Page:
• It is inevitable: spills happen
  • To effectively clean up spills, prepare for them beforehand
  • Whenever employees work with a chemical substance, they should be aware of its characteristics, and should have formulated plans of what to do in case of a spill
  • Chemical knowledge is critical when performing risk assessment and is available from material safety data sheets and EH&S
  • Specifically, employees should know
    • what steps to take
    • who to call for assistance
    • what personal protective equipment is necessary
    • what absorbent material should be used to contain and minimize the danger of a spill
    • where to find such equipment and material


  • The first steps in any chemical spill:
    • assess the magnitude
    • assess the hazard
    • assess the risk to responders and other
  • Before attempting to fight a spill, make sure employees have proper and adequate
    • personal protective equipment
    • spill treatment materials

OSU Spill Response Team

  • EH&S has developed a hazardous chemical spill response team which is readily available on short notice for dealing with spills.
  • Response team includes a vacuum designed for mercury spill cleanup
  • EH&S can be contacted by calling 7-2273. Campus Security can also be reached at 7-3010
  • The chemical spill response available from EH&S should not lessen the responsibility of individual labs to prepare plans to deal safely with small spills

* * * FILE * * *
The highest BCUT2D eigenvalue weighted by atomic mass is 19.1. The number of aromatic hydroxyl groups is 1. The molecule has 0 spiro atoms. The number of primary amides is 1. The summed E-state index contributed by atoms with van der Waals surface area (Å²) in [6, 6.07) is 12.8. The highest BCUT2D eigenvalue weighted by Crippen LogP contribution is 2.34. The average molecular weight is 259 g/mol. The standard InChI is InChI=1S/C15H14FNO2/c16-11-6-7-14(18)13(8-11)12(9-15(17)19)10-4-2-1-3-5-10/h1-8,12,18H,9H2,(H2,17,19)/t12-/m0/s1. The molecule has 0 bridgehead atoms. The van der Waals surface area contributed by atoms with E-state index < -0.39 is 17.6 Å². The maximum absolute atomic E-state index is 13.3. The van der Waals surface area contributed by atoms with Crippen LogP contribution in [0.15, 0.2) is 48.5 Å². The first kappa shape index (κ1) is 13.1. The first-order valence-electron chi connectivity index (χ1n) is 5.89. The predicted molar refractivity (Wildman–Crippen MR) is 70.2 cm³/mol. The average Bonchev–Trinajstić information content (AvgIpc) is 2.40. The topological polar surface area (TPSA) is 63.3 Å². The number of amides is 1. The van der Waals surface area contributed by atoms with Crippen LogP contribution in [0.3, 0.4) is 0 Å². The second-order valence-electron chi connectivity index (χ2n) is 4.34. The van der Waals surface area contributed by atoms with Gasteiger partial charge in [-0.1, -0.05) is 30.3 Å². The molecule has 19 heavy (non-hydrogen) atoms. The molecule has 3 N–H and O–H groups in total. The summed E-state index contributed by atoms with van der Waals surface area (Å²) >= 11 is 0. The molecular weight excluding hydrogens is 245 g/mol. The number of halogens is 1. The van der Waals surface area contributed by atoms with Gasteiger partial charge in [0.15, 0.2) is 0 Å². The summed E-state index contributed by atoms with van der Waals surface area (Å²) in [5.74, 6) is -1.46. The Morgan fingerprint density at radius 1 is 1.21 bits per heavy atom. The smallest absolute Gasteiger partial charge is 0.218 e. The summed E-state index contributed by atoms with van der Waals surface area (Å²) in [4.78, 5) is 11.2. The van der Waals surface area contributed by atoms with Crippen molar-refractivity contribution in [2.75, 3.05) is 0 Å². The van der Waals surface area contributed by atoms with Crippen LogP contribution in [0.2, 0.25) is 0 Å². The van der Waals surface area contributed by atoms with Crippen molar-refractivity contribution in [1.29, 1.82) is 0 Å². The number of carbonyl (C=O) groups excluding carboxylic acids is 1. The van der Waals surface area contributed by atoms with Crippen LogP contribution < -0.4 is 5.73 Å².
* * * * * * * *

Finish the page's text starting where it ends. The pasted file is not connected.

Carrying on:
• The preparation of spill response kits at strategic locations within labs or departments is encouraged
  • EH&S will respond appropriately to reports of any size spill.


  • DEQ regulations require OSU to submit reports for spills over certain specified amounts
  • All large spills of a hazardous chemical (more than 1 gallon liquid or 1 pound solid) must be reported promptly to EH&S
  • EH&S will make the report to DEQ if necessary
  • Reporting smaller spills to EH&S is encouraged

Spill Control

  1. Spill control generally follows the same basic steps, regardless of the materials used, after the initial risk assessment
  2. Assess the magnitude, hazard, and risk of the spill
  3. Get assistance if you are unsure about your ability to control a spill
  4. Acquire and put on personal protective equipment appropriate for the situation, which should include
    • respiratory protection
    • eye protection
    • gloves
    • impervious shoes/boots
    • body protection
  5. Get spill control materials, available equipment in two general forms:
    • loose materials (vermiculite, cat litter)
    • spill control pillows, which are produced in various shapes and contain different types of absorbents.
    • Materials are available designed for specific types of chemical spills such as acids or solvents
  6. In general, liquid materials present a much greater danger than solids, and quick response is therefore critical.
  7. Contain and absorb the spill
    • dike the outside perimeter with absorbent if there is danger the spill may spread
    • absorb the spill
    • contain and absorb the material first, then try any neutralization/treatment schemes - don't try "floor chemistry"
  8. Collect the contaminated absorbent.
    • put into an impervious container, such as a heavy cardboard box with a plastic liner
    • spill pads and pillows are much easier to collect than loose absorbents
    • close the container
  9. Dispose of the material correctly - contact EH&S for waste determination and disposal
Safety Instruction Number: 
Last Update: 
Tuesday, September 11, 2007